Sebelumnya, Direktur Jenderal Sumber Daya Air Kementerian Pekerjaan Umum Mohammad Hasan mengatakan, kerja sama antara Kementerian Pekerjaan Umum langsung dan daerah tertentu, seperti DKI, cukup membuahkan hasil. Kerja sama seperti pembagian tugas dalam normalisasi sungai, pihaknya menjalankan proyek fisik dan DKI membebaskan lahan, berjalan cukup lancar.

DKI juga dianggap proaktif menjalankan tugasnya, seperti perbaikan situ/waduk. Akan tetapi, nasib situ/waduk di daerah lain hingga kini masih mengenaskan. Masalah ini menjadi perhatian Hasan meskipun ia susah berbuat banyak karena revitalisasi situ/waduk berada di tangan pemerintah daerah.

”Namun akan tetap kami upayakan agar situ/waduk di sekitar Jakarta tetap berjalan baik revitalisasinya,” kata Hasan.

Ultimatum warga bantaran

Terkait tersendatnya normalisasi kali, Basuki memberi ultimatum kepada warga yang tinggal di bantaran sungai. Setelah satu tahun ke depan, warga harus bersedia meninggalkan tempat tinggalnya. Sejalan dengan itu, Pemprov DKI mempercepat pembangunan rumah susun sewa di sejumlah wilayah.

”Ini tahun terakhir. Mohon maaf kepada orang yang tinggal di pinggiran sungai, saya pasti gusur Anda. Kami selama ini menahan karena tidak ingin dianggap melanggar HAM (hak asasi manusia). Nanti kami lakukan relokasi, silakan jika masih dianggap melanggar HAM,” kata Basuki.

Untuk mengurangi dampak banjir, Pemprov DKI bekerja sama dengan pemerintah pusat mulai normalisasi Kali Pesanggrahan, Angke, dan Sunter. Namun, program ini terkendala pembebasan lahan. Warga yang tinggal di bantaran kali tidak bersedia pindah dengan alasan yang beragam.

Sampai akhir 2013, pembebasan lahan di Kali Pesanggrahan, Jakarta Selatan, belum berjalan lancar. Pembebasan lahan baru bisa dilakukan di empat dari sembilan kelurahan. Di empat kelurahan tersebut terdapat sembilan bidang tanah seluas 24.969 meter persegi yang sudah dibebaskan. Nilai tanah yang dibebaskan itu Rp 42,821 miliar.

Lahan yang belum dibebaskan di Kali Pesanggrahan sepanjang 28 kilometer. Adapun pembebasan lahan di Kali Angke dan Sunter masih tahap pematokan lahan dan negosiasi harga.

Jalin kerja sama

Pemerintah Kabupaten dan Kota Tangerang berinisiatif melakukan kerja sama dalam antisipasi, menanggulangi, dan merencanakan desain daerah bebas banjir. Langkah itu diambil mengingat kerja sama Jabodetabek hingga saat ini belum ada realisasinya.

”Kerja sama ini baru terjalin antara Kabupaten dan Kota Tangerang. Sejauh ini kerja sama dengan Tangerang Selatan belum dijajaki. Ke depannya, kami akan menjajaki kerja sama dengan Tangerang Selatan dan Pemprov Banten,” kata Bupati Tangerang Ahmed Zaki Iskandar, Rabu.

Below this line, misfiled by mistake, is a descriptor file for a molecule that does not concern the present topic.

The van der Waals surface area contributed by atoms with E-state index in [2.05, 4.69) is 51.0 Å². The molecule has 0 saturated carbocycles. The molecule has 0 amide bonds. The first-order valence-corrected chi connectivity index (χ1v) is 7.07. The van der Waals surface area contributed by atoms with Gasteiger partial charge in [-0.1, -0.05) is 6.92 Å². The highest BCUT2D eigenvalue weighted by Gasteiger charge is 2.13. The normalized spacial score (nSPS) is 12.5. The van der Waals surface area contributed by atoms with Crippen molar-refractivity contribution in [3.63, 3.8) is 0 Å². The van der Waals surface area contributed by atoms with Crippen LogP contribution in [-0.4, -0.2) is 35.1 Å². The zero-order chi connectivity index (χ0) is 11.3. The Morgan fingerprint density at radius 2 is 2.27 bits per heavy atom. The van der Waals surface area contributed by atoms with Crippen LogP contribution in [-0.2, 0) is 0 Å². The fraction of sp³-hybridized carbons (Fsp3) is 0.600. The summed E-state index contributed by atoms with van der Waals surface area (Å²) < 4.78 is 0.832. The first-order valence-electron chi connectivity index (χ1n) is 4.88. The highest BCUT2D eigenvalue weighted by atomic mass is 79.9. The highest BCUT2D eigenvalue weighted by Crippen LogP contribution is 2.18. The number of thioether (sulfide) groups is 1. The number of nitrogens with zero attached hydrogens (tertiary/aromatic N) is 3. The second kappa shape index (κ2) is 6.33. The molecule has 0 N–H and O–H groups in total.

Sementara itu, meskipun telah dilarang berjualan di tepi dinding Kanal Barat, sejumlah pedagang tetap nekat memasang tenda. Ratna Kumala (37), warga RT 014 RW 004, Petamburan, Jakarta Pusat, misalnya, Rabu, mendirikan tenda. Saminem, warga RT 001 RW 007, Kelurahan Bendungan Hilir, Pejompongan, Jakarta Pusat, berharap ia dibolehkan lagi membuka warung nasi di tepi dinding Kanal Barat.

Sumber : kompas.com

Editor : Maulana Lee

Ibu Kota Jakarta, Banten, dan Jawa Barat Tak Satu Visi Tangani Banjir

Bagi anda yang telah memilki berat badan yang berlebih atau obesitas sebaiknya segera mempertimbangkan pola hidup anda dikarenakan dengan berat badan yang terlalu besar akan dapat menimbulkan beberapa resiko gangguang kesehatan. Diet umum telah dilakukan untuk bisa mendapatkan berat badan yang ideal. Diet yang sehat memang membutuhkan proses sehingga sebagian sebagian wanita yang tidak sabar menjalankan prosesnya memilih jalan yang instan untuk menggunakan obat-obatan. Obat-obatan yang digunakan untuk diet harus melalui pemeriksaan medis terlebih dahulu karena bagaimanapun kandungan kimia di dalam obat tersebut memiliki pengaruh terhadap tubuh anda. Bagi anda yang ingin melakukan diet dengan obat-obatan, konsultasikan terlebih dahulu kesehatan anda kepada dokter. Walaupun demikian ternyata berdiet tidak harus sulit cukup dengan cara yang alami dan gaya hidup yang membanntu diet cepat sehingga berat badan yang ideal mudah untuk anda dapatkan. Cara diet alami dapat anda lakukan dengan memilih makanan dan

minuman yang tepat.

Berikut adalah minuman yang dapat membantu anda dalam diet secara alami :

1.  Diet Alami Dengan Air Mineral

Air mineral juga dapat membantu anda dalam menurunkan berat badan apalagi jika mengkonsumsinya dalam jumlah dan waktu yang tepat. Setiap hari anda harus membutuhkan 2 liter air, selain memenuhi kecukupan cairan tubuh. Konsumsi air sebanyak 2-3 gelas pada rentan waktu 5-10 menit sebelum makan akan membantu anda dalam menurunkan berat badan. Hal ini telah didukkung oleh Penelitian yang menunjukan dengan minum air putih sebelum makan bisa menurunkan berat badan hingga 2.3 kg selama 12 minggu. Dengan membiasakan minum air putih sebelum makan merupakan kebiasaan diet yang baik dikarenakan air putih memiliki nol kalori. Diet alami dengan minum air putih bisa anda lakukan secara rutin untuk bisa membantu anda dalam mengontrol rasa lapar.

2.  Diet Alami Dengan Air Teh Hijau